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  • Writer's pictureNick Andriacchi

July 2022 Jobs Numbers

The Fed is Sooo Wrong


As the fed (which was about a year late to the party) continues to aggressively raise rates to tame inflation, staffers are doing the real work that will fix the inflation problem. The inflation issues we have now was not caused by an economy that was overheating, it was caused by incentivizing people and company’s to not produce. Free money caused too much demand and not enough supply.


GDP has dropped in the last 2 quarters so technically the USA is in recession. Why raise rates to tame inflation by reducing growth when the root cause of inflation is not enough talent in the workforce?

Staffers are doing a great job at filling open jobs. More people in the workforce will lessen supply shortages, increase productivity, and lower inflation.


July’s top-line number came in much better than expected. Strong gains in education, health care, and professional services.

July Employment Summary


· The economy added 528,000 jobs in June, more than expected, and wages grew by a solid 0.5%, or 5.2% year over year.


· Job openings, a measure of labor demand, were down 605,000 to 10.7 million on the last day of June, the fewest since September 2021, the JOLTS report showed. June's decline was the largest since April 2020, when the economy was reeling from the first wave of the COVID-19 pandemic.


· The jobs-workers gap fell to 2.9% of the labor force from 3.3% in May. It is down from its peak of 3.6% of the labor force in March, an improvement economists at Goldman Sachs said suggested wage growth should slow in the second half of the year. Annual wage growth in the second quarter was the fastest since 2001.



Analysis of the July Employment Report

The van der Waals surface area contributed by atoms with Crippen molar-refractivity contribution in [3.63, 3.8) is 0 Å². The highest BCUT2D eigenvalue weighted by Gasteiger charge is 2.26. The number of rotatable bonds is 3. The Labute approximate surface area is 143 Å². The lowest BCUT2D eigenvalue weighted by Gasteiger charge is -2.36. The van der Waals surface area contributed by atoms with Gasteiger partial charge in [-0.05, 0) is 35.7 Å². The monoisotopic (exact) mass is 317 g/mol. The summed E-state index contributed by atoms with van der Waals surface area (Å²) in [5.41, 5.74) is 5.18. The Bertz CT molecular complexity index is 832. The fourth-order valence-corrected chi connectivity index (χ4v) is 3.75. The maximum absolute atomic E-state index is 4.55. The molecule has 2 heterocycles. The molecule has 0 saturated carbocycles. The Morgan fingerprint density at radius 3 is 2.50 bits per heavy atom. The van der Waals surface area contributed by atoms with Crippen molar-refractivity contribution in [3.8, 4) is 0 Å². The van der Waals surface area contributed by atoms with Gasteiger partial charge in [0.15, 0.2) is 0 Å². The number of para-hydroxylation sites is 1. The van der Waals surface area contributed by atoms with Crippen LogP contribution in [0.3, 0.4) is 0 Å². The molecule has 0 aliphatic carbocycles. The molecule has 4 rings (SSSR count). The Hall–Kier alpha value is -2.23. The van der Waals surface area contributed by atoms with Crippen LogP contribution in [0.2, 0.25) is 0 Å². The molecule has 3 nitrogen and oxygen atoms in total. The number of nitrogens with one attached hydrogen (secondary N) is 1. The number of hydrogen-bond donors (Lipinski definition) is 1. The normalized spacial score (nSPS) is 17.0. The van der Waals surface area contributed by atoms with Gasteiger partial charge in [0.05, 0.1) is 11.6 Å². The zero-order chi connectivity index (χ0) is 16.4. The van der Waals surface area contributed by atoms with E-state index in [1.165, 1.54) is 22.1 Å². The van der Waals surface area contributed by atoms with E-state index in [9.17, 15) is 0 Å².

· A more encompassing measure of unemployment (U6) that includes discouraged workers and those holding part-time jobs for economic reasons at 6.7%.

· Prime age labor force participation rate (ages 25-54) was up this month to 82.4%. I view this number as very disappointing as and it is still off by .6% from February 2020, the last month before the pandemic started.

· The overall labor force participation is 62.1% down .1% from last month.

· In July, average hourly earnings for all employees on private nonfarm payrolls rose by 15 cents, or 0.5 percent, to $32.27. Over the past 12 months, average hourly earnings have increased by 5.2 percent. In July, average hourly earnings of private-sector production and nonsupervisory employees rose by 11 cents, or 0.4 percent, to $27.57.

· In July, the average workweek for all employees on private nonfarm payrolls was 34.6 hours for the fifth month in a row. In manufacturing, the average workweek for all employees held at 40.4 hours, and overtime increased by 0.1 hour to 3.3 hours. The average workweek for production and nonsupervisory employees on private nonfarm payrolls remained unchanged at 34.0 hours

· APD is retooling their monthly report. Estimated publishing date August 31st 2022

Source: ADP, BLS, CNBC, ABC News